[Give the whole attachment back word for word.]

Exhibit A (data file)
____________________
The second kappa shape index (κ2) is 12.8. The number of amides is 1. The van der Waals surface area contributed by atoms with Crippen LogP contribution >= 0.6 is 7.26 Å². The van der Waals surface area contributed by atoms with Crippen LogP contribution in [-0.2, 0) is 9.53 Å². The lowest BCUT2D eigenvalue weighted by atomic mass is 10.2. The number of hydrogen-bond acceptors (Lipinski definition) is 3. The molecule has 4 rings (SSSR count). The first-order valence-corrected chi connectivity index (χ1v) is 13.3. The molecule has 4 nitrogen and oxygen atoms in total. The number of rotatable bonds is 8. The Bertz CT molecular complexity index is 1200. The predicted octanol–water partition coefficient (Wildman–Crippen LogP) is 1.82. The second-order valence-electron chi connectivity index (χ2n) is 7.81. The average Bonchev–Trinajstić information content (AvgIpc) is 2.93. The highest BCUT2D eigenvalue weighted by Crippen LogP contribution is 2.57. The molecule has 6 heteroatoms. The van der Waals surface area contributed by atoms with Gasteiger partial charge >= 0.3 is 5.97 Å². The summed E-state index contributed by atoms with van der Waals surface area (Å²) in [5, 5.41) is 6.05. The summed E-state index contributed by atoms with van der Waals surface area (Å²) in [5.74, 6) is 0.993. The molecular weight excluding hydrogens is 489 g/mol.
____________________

The second kappa shape index (κ2) is 12.8. The number of amides is 1. The van der Waals surface area contributed by atoms with Crippen LogP contribution >= 0.6 is 7.26 Å². The van der Waals surface area contributed by atoms with Crippen LogP contribution in [-0.2, 0) is 9.53 Å². The lowest BCUT2D eigenvalue weighted by atomic mass is 10.2. The number of hydrogen-bond acceptors (Lipinski definition) is 3. The molecule has 4 rings (SSSR count). The first-order valence-corrected chi connectivity index (χ1v) is 13.3. The molecule has 4 nitrogen and oxygen atoms in total. The number of rotatable bonds is 8. The Bertz CT molecular complexity index is 1200. The predicted octanol–water partition coefficient (Wildman–Crippen LogP) is 1.82. The second-order valence-electron chi connectivity index (χ2n) is 7.81. The average Bonchev–Trinajstić information content (AvgIpc) is 2.93. The highest BCUT2D eigenvalue weighted by Crippen LogP contribution is 2.57. The molecule has 6 heteroatoms. The van der Waals surface area contributed by atoms with Gasteiger partial charge >= 0.3 is 5.97 Å². The summed E-state index contributed by atoms with van der Waals surface area (Å²) in [5, 5.41) is 6.05. The summed E-state index contributed by atoms with van der Waals surface area (Å²) in [5.74, 6) is 0.993. The molecular weight excluding hydrogens is 489 g/mol.